A couple of former Alphabet Inc. (NASDAQ:GOOGC) employees have quietly launched Ottomotto LLC, a startup dedicated to building hardware that will allow existing 18-wheelers to operate without driver control.
The company is serious and in addition to former Alphabet employees has also gathered up software engineers from Apple Inc. (NASDAQ:AAPLC) and Tesla Motors Inc. (NASDAQ:TSLAD) to help make up its 41 employees.
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Testing Has Begun
Testing of 3 Volvo AB trucks has already started and plans include allowing those vehicles to travel on the highway without a driver operating the vehicle – at least some of the time. Only a handful of states sanction fully autonomous commercial trucks.
Otto declined to say when its technology would be ready but said it hopes to sell the system to truck fleets soon. Otto’s technology would let trucks travel without a driver operating pedals or the steering wheel.
Ahead of fully automated trucks, progress is being made in making the job of drivers easier. This includes the addition of everything from cruise control, automatic-manual transmissions and – borrowing from the automotive industry – collision avoidance systems.
Freightliner, a Daimler division even has a heavy-duty truck that allows the driver to turn over steering and other duties to the computer during long trips. This, officials say, could reduce driver burnout, a significant problem that contributes to a shortage of drivers industry-wide.
Another automated technique being tested is known as platooning. This involves 2 or 3 trucks that closely follow each other with the lead truck controlling brakes and acceleration. The technique allows for “drafting” similar to what NASCAR drivers do to save fuel in races.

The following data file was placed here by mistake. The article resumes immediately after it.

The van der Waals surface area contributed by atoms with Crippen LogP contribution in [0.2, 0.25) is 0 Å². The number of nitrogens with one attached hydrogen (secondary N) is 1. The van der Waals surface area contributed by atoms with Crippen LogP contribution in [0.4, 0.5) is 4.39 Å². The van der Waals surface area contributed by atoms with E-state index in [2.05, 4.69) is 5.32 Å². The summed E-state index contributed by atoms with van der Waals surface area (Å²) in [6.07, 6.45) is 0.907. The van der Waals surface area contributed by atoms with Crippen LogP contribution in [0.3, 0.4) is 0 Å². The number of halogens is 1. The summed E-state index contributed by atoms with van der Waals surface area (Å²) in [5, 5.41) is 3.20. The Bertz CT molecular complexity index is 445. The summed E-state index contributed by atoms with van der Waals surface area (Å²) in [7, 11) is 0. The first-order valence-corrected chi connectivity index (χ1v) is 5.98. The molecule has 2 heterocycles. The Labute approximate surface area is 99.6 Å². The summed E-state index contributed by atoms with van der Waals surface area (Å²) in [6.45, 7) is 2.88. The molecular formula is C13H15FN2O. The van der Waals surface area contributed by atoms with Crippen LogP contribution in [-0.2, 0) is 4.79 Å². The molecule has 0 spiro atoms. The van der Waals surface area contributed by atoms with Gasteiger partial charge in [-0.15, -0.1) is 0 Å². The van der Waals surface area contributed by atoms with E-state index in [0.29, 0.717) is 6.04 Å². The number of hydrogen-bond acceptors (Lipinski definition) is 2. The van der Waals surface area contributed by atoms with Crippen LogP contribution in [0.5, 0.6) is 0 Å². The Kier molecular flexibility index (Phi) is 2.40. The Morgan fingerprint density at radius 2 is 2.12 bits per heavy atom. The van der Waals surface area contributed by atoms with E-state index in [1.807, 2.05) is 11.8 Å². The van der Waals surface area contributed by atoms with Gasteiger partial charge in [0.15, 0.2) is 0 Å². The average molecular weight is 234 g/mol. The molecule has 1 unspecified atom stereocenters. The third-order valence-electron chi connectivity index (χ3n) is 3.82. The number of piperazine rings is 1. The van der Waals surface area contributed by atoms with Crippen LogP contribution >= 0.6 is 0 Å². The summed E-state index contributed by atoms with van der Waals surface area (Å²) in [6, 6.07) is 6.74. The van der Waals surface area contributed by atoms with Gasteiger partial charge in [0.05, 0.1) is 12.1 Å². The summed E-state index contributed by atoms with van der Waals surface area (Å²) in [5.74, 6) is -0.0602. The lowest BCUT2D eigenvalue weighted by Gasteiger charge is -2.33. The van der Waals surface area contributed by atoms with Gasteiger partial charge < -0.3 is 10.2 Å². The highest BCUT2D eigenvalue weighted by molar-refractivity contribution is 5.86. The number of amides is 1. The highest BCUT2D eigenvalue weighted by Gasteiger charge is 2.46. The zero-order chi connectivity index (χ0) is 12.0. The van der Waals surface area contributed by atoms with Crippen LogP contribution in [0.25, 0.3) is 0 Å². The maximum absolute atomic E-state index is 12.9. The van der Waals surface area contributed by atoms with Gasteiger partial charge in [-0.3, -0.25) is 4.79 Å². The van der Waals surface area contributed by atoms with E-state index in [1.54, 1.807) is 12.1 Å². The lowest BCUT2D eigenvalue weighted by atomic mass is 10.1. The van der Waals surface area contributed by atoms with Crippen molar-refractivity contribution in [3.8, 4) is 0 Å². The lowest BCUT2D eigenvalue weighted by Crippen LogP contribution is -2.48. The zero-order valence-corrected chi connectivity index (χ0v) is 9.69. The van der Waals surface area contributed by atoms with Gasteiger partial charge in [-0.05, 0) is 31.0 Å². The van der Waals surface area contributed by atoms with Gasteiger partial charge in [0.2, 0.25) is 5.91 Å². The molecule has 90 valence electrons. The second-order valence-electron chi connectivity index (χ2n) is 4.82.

With platooning, each truck has cruise-control that keeps the vehicles spaced as close as 30 feet apart. Consultancy Frost & Sullivan has predicted platooning could become common by 2020.
While there will be significant push back from unions and regulatory hurdles to overcome, the potential cost savings associated with driverless trucking are hard to ignore.
With drivers making up 33% - 75% of the cost of trucking, fewer drivers means more savings. In addition, autonomous trucks could be on the road almost 24 hours a day while human drivers are held to only 11.
Finally, driverless trucks can robotically optimize speed for better fuel efficiency than human drivers can achieve.
Investing in Driverless Trucking
Investors may be tempted to head toward Google due to the company’s interest in robotics but as Nanalyze points out, Google will likely have almost no actual exposure to autonomous trucking technology.
Instead, Nanalyze suggests looking at stocks closer to the action.
One of the most obvious beneficiaries of driverless trucking will be trucking companies themselves. J.B. Hunt Transport Services, Inc. is a huge diversified transportation services and logistics company.
The company transports full-load containerized freight throughout the continental United States and portions of Canada and Mexico and also manages or provides logistics and transportation-related services.
Walmart’s 6,000 trucks make it one of the largest fleet operators in the U.S. The company has always focused on efficiency and driverless trucking seems like a natural move.
Given net profit margins under 4%, any savings the company can realize would be meaningful.
Mobileye NV is the only stock that offers pure-play exposure to autonomous vehicles. This “all-in” stance goes back to 2009 when Mobileye began installing its technology in C.R. England’s entire fleet of 3,500 trucks. So far, 1,000 are already done.